Saturday, September 09, 2006


Aggressive little critters, they are. I'm out on the deck, enjoying the sunlight filtering through the corner maple tree, and a hummer buzzes me. He is after the dried up remains of the feeder that hangs on a branch just above my left shoulder. Nothing in it, hasn't had anything in it in quite some time (we've neglected our duties as hummer parents this season; not sure why). Still, he hangs in the air within reach, his wings buzzing powerfully and a baleful eye cast down on his deadbeat provider. Sorry, Mr. Hummer, but sometimes life ain't easy. Sometimes the easy meals don't exist and you have to hunt them down in a different place and in a different way. Just stay true to who you are while you are doing it. Food tastes much better when eaten with a contented mind.

College Football Begins

First day of UVA football at home. Beautiful day, sunny in the low 80s. The pageantry begins. Bob and Betty next to us, Betty sitting primly next to the concrete abutment, her bottle of water next to her, and Bob stolidly observing with earpiece tuned in to the local radio station. We start with Wyoming, an out of conference game that is usually meant as a cream puff to warm up the Cavs. We'll see. They were crushed at Pittsburgh last week. Could be a long season. Nevertheless, it's about the colors and the roars and the good old song (if we ever get to sing it). Go Hoos!

Why Buddhism?

Because it has everything that appeals to me. First, I don't have to call myself a "Buddhist." As Stephen Batchelor said to us during a talk while he was traveling with us in India, Buddhism isn't "who you are, it's what you do." And that speaks to my American iconoclastic mind.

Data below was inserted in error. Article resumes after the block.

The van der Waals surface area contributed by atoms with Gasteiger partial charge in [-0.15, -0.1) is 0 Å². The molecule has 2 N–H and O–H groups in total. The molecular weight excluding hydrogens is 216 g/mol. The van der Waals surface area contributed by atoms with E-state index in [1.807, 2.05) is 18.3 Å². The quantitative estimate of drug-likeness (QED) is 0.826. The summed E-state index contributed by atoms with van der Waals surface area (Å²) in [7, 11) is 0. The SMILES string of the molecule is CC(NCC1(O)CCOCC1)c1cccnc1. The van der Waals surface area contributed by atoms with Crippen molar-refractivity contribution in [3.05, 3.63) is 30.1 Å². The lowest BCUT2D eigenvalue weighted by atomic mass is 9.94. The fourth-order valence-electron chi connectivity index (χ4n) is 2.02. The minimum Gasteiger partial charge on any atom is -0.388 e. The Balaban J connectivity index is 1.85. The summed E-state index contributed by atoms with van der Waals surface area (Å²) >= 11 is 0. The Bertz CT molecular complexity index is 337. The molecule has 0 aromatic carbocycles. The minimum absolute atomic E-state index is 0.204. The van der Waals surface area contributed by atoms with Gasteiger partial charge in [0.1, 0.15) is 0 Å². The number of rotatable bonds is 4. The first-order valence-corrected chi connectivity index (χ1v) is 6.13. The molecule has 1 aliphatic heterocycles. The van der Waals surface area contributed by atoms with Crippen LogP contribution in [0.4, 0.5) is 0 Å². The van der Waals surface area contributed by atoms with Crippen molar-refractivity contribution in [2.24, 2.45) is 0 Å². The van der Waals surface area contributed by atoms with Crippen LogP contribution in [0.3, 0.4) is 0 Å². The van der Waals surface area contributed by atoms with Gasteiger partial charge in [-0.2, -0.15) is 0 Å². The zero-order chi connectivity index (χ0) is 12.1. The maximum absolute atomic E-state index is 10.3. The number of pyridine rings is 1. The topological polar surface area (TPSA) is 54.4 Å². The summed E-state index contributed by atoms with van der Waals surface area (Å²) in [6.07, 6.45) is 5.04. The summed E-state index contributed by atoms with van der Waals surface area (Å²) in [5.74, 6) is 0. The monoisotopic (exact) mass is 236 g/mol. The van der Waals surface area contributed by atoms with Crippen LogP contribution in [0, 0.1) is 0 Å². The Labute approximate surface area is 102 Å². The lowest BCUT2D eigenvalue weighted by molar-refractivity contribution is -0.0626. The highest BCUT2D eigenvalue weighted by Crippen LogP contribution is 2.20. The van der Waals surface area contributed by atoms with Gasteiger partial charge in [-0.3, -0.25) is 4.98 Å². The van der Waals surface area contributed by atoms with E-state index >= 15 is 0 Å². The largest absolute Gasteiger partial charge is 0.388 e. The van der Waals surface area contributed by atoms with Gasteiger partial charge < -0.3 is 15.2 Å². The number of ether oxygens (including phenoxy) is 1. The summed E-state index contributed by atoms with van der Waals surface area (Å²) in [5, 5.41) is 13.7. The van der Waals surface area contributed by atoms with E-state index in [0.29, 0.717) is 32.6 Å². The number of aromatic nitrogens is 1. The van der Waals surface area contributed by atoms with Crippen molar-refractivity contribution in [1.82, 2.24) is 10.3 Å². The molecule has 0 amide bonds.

Second, it relies on the meditation techniques exploring the "mind"  accumulated by Hindu scholars over a period of 1500 years BEFORE the Buddha found the "middle way." Their studies and his conclusions presaged quantum physics in their exploration of the interior workings of physical space and mental processes. They peel back the layers of reality as though it were a metaphysical onion, revealing the "self,"in my case "Thunderstick," as nothing more than the accumulated experience rendered by my five senses that I mistake as an entity in and of itself. Once we understand that, particularly that there is no "there" there, we are free to roam within that "nothingness" unencumbered by all those delusions and pains and temporal pleasures that only distract us from the essential truth, or the "nothingness." Not a void or a vacuum, barren and cold, but instead a vast space free of obstacles that could divert you from the true path, or nirvana as it is commonly understood.

Finally, Buddhism fully accepts, in fact demands, that reason and logic have a seat at the table. As the Dalai Lama has said repeatedly (he's devoted to science and its rigorous analytical approach), if there is anything in Buddhism that doesn't make sense, that strains credibility as you know it, then discard it. Accept and apply only those theories and practices that make sense to your rational mind. Trying to do otherwise only adds internal conflict where none need be. Once you have applied all the reason necessary and are comfortable with where you are intellectually, let the rest reside on faith, by definition outside the area where logic prevails. In Buddhism, faith and reason make a happy marriage.

By happy coincidence to this little missive, I'll be traveling to Dharamsala next April to attend a private conference of the Mind Life Institute with about 20 western scientists, 20 Tibetan Buddhist scholars, and the Dalai Lama at his residence. He will be there for five days with us, each day a presentation of some scientific evidence commented upon by the Dalai Lama in an active give and take discussion. Don't ask how lowly me ended up with this opportunity....